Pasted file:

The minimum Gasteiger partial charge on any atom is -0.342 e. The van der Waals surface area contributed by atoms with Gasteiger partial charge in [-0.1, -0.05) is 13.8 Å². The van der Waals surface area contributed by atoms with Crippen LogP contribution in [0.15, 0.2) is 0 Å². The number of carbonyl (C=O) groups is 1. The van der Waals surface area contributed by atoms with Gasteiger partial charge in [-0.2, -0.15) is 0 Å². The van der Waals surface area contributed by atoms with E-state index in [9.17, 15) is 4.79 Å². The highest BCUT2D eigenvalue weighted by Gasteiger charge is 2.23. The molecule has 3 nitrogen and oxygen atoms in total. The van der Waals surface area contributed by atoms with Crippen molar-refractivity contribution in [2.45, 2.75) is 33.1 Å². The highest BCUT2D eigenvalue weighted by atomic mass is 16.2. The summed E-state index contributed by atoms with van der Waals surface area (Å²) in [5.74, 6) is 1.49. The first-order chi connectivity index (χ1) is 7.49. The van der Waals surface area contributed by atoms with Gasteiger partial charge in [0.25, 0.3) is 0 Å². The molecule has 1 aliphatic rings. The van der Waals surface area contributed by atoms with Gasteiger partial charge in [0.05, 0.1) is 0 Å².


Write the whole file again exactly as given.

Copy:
The minimum Gasteiger partial charge on any atom is -0.342 e. The van der Waals surface area contributed by atoms with Gasteiger partial charge in [-0.1, -0.05) is 13.8 Å². The van der Waals surface area contributed by atoms with Crippen LogP contribution in [0.15, 0.2) is 0 Å². The number of carbonyl (C=O) groups is 1. The van der Waals surface area contributed by atoms with Gasteiger partial charge in [-0.2, -0.15) is 0 Å². The van der Waals surface area contributed by atoms with E-state index in [9.17, 15) is 4.79 Å². The highest BCUT2D eigenvalue weighted by Gasteiger charge is 2.23. The molecule has 3 nitrogen and oxygen atoms in total. The van der Waals surface area contributed by atoms with Crippen molar-refractivity contribution in [2.45, 2.75) is 33.1 Å². The highest BCUT2D eigenvalue weighted by atomic mass is 16.2. The summed E-state index contributed by atoms with van der Waals surface area (Å²) in [5.74, 6) is 1.49. The first-order chi connectivity index (χ1) is 7.49. The van der Waals surface area contributed by atoms with Gasteiger partial charge in [0.25, 0.3) is 0 Å². The molecule has 1 aliphatic rings. The van der Waals surface area contributed by atoms with Gasteiger partial charge in [0.05, 0.1) is 0 Å².